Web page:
Holbrook: What’s up with the neighbors? (column)
November 6, 2016
"I guess you had a hard time sleeping last night!" our 80-year-old next-door-neighbor shouted out to Alan, as we emerged from the house one morning to take a walk. Our neighbor waved to us from his kitchen porch, a location from which he had an excellent view of our house, driveway and yard. "I saw you watching TV last night — it must have been 3 in the morning!"
There is enough distance between our two houses that in order to observe Alan watching TV at 3 in the morning, our neighbor must have employed some pretty strategic neck craning.
I lived in New York City for nearly 18 years; I'm sure I was as invisible to the neighbors in my apartment building as they were to me. Here in Summit, we live on a dirt road in what seems like "splendid isolation." Nonetheless, all of us neighbors mostly know each other by name, recognize whose dog belongs to whom and are opinionated when noticing someone on our road getting involved in an interesting home repair or improvement.
Our next-door neighbors took a particular interest in our activities. Perhaps because they were old-school Scandinavian, their frequent observations often had a sharp edge, or were delivered like a premonition of doom. Once, when I was returning from a 10-day trip to visit my mother in Florida, our neighbor's wife stepped out onto their kitchen porch at the very moment I was getting out of my car, almost as if she had been waiting for my return. She called out hello. "I'm glad to see you're back!" she shouted across the neighborhood. "We thought you might have left Alan!"
The kitchen porch was their favorite lookout spot. From there, they admonished us when we decided to put up birdhouses, saying that our efforts were futile as the government would surely be quick to take the birdhouses down. Later, when we decided to put up a small carport, our neighbor watched us in silence for several days. Eventually he announced, as the carport was nearing completion, that it was sure to collapse under the first snow.
In fact, we were on excellent terms with these particular neighbors. They often invited us over for tea and a chat about neighborhood goings on, and we had them over for dinner several times too. Their stiff, ancient Labrador would hobble over to our part of the hillside in the morning to sniff and do his business — and our dog would trot over to their yard to do the same.
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We liked to discuss them and to analyze their comments and behavior — as they surely must have speculated about us. Sometimes we felt quite put out, indignant that we were being "spied on." Other times their comments made us laugh.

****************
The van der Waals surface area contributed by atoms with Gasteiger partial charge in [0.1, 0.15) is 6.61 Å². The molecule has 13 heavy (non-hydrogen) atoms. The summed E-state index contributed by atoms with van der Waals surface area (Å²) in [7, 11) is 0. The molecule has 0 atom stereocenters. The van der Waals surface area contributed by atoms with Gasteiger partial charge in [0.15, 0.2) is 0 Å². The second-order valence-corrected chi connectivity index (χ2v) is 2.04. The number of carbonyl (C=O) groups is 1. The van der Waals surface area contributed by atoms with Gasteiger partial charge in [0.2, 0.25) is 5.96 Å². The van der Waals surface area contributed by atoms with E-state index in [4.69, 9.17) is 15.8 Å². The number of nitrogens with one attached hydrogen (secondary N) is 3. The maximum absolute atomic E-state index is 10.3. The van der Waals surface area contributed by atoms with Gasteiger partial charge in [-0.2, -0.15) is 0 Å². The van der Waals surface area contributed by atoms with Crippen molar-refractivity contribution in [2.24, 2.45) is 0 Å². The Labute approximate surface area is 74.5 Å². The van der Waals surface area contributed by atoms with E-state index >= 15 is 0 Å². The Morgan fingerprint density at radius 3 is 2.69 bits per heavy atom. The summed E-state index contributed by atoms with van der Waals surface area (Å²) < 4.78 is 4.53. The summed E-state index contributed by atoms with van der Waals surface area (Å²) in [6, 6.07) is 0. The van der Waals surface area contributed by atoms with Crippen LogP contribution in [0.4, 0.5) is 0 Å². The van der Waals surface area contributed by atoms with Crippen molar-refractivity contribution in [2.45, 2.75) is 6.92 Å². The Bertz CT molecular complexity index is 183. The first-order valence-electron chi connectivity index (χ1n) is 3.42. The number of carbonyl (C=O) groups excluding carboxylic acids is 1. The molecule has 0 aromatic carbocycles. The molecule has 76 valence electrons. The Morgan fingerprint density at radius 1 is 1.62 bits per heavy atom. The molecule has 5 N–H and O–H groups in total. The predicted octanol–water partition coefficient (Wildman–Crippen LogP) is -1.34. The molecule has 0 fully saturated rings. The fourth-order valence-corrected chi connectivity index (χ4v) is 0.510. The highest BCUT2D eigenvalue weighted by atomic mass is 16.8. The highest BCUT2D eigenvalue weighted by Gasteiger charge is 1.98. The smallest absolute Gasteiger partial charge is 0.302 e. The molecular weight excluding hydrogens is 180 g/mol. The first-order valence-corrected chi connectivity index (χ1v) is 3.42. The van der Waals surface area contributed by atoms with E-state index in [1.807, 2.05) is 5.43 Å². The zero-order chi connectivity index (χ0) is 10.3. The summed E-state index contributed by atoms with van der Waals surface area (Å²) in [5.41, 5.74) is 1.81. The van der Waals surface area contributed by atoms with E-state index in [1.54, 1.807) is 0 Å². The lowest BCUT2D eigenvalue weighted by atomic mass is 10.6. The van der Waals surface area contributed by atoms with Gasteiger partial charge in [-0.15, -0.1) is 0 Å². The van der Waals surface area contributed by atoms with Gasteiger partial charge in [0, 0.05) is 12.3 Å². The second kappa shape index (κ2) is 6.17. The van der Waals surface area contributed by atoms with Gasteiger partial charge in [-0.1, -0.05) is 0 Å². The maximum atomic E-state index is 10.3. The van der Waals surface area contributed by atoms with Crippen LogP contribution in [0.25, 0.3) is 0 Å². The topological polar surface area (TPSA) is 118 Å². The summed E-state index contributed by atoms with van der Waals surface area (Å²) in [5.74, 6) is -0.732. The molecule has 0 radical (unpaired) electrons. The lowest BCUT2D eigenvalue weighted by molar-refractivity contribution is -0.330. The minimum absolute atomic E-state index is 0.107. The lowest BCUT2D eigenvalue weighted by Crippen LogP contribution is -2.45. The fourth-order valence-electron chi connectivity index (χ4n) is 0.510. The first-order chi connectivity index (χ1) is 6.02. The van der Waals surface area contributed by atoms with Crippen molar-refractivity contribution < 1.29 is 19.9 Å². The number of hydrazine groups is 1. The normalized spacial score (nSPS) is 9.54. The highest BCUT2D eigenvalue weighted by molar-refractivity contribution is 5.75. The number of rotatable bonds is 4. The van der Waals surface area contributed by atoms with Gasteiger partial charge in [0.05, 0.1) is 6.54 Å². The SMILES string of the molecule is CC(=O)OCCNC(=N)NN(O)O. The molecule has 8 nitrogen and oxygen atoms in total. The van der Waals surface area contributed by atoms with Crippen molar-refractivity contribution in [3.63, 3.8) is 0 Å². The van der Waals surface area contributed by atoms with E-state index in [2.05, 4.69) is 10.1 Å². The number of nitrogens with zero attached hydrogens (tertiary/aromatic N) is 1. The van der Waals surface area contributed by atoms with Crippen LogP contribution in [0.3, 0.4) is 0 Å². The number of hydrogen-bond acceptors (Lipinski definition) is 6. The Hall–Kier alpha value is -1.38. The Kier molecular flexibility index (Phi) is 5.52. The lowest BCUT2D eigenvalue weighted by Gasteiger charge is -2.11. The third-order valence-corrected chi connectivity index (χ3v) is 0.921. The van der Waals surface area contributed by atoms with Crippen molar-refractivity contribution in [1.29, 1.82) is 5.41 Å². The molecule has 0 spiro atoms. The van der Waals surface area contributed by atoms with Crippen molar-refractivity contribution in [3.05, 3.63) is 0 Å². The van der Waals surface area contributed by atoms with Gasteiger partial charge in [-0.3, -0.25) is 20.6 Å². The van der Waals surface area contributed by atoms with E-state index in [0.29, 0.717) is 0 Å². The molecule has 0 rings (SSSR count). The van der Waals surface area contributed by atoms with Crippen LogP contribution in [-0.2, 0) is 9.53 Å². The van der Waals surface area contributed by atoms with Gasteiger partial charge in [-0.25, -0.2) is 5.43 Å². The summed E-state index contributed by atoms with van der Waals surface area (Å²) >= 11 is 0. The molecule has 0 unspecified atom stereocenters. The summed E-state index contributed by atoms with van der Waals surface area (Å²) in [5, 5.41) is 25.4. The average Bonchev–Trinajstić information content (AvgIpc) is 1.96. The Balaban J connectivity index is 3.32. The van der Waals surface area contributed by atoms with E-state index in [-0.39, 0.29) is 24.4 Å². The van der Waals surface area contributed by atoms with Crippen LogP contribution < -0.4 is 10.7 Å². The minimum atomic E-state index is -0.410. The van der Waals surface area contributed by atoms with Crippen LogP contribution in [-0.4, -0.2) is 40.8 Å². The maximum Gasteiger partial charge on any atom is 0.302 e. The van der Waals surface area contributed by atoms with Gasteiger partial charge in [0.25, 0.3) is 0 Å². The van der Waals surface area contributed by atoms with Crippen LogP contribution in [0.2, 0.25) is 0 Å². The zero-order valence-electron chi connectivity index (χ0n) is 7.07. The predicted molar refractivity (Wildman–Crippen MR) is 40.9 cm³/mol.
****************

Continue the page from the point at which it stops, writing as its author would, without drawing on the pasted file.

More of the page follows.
And then one day our elderly neighbor was taken to the hospital. He died not long after. Two or three months later, his widow sold their house and moved away. They had built this house together 50 years ago, and raised their children in it. For all that time they had been fixtures in the neighborhood. Suddenly Alan and I realized how much personality had emanated from that little house next door, and how empty its kitchen porch looked now. We missed our neighbors, we missed feeling that all of our mundane day-to-day activities were of such interest to someone else. And it seemed awfully quiet in the neighborhood.
The house was put on the market and we watched with interest as prospective buyers went in and out. Despite being an old house, it sold quickly. When the new owners arrived, we were eager to get to know them. And we were brimming with advice about the positives and the negatives of the property: Had they checked out the septic system? Did they know that the well was rumored to be small? And the foundation, well, it was built 50 years ago! Was it stable? We felt quite certain that the new owners would welcome our advice, warnings and long list of recommendations.
From our kitchen window we watched as builders and repair people came and went. Most of the activity was taking place inside the house, and we wondered, what were they doing in there? Sometimes family members would appear and disappear before we had had a chance to wander over for a social chat and see what they were up to. For sure they would be pleased with our friendly overtures.
Overcome with curiosity one afternoon, I walked over to the house and tapped on the door. "Hellooooo?" I called out, opening the front door and peeking inside. My intention was to invite our new neighbors over for dinner — but of course I also hoped that I'd be invited inside to see what was going on.
On another occasion, Alan watched from the kitchen window as our new neighbor appeared in his backyard with a chainsaw. "He's taking down trees!" Was he cutting down dead trees or healthy ones? Were the trees on our property or his? "I don't think he meant for that tree to fall in that direction," Alan announced, as the first lodge pole came crashing down. Perhaps our neighbor needed help. Alan decided to go outside and find out.
Just this past week, in the middle of the night I woke up and noticed that the lights were on over at our neighbor's house. "Wake up Alan!" I whispered, "I didn't think the neighbors were going to be up at the house this weekend, did you?" Alan put on his glasses, and we both got up and peered out across the dark expanse of the field separating our houses. Lights were on in our neighbor's house, upstairs and down.
We watched in silence. And then Alan said, "That's odd. Doesn't it look like someone is up watching TV?"
Christina Holbrook lives in Breckenridge.
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